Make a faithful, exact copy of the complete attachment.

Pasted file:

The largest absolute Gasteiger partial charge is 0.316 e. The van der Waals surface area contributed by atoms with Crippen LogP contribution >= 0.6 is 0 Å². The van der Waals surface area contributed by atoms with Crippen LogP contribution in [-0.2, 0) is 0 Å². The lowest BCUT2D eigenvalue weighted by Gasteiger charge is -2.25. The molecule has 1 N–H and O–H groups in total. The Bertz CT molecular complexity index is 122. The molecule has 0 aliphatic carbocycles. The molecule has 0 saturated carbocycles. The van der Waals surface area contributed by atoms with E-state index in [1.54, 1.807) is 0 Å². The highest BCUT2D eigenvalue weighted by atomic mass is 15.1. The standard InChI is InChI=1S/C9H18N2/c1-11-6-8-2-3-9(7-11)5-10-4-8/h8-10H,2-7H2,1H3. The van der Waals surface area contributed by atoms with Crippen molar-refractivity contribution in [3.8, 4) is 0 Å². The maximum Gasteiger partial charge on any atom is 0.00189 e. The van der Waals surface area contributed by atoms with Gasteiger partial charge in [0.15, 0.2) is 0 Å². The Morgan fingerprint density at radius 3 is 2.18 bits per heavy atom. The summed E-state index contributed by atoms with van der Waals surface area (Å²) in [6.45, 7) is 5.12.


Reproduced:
The largest absolute Gasteiger partial charge is 0.316 e. The van der Waals surface area contributed by atoms with Crippen LogP contribution >= 0.6 is 0 Å². The van der Waals surface area contributed by atoms with Crippen LogP contribution in [-0.2, 0) is 0 Å². The lowest BCUT2D eigenvalue weighted by Gasteiger charge is -2.25. The molecule has 1 N–H and O–H groups in total. The Bertz CT molecular complexity index is 122. The molecule has 0 aliphatic carbocycles. The molecule has 0 saturated carbocycles. The van der Waals surface area contributed by atoms with E-state index in [1.54, 1.807) is 0 Å². The highest BCUT2D eigenvalue weighted by atomic mass is 15.1. The standard InChI is InChI=1S/C9H18N2/c1-11-6-8-2-3-9(7-11)5-10-4-8/h8-10H,2-7H2,1H3. The van der Waals surface area contributed by atoms with Crippen molar-refractivity contribution in [3.8, 4) is 0 Å². The maximum Gasteiger partial charge on any atom is 0.00189 e. The van der Waals surface area contributed by atoms with Gasteiger partial charge in [0.15, 0.2) is 0 Å². The Morgan fingerprint density at radius 3 is 2.18 bits per heavy atom. The summed E-state index contributed by atoms with van der Waals surface area (Å²) in [6.45, 7) is 5.12.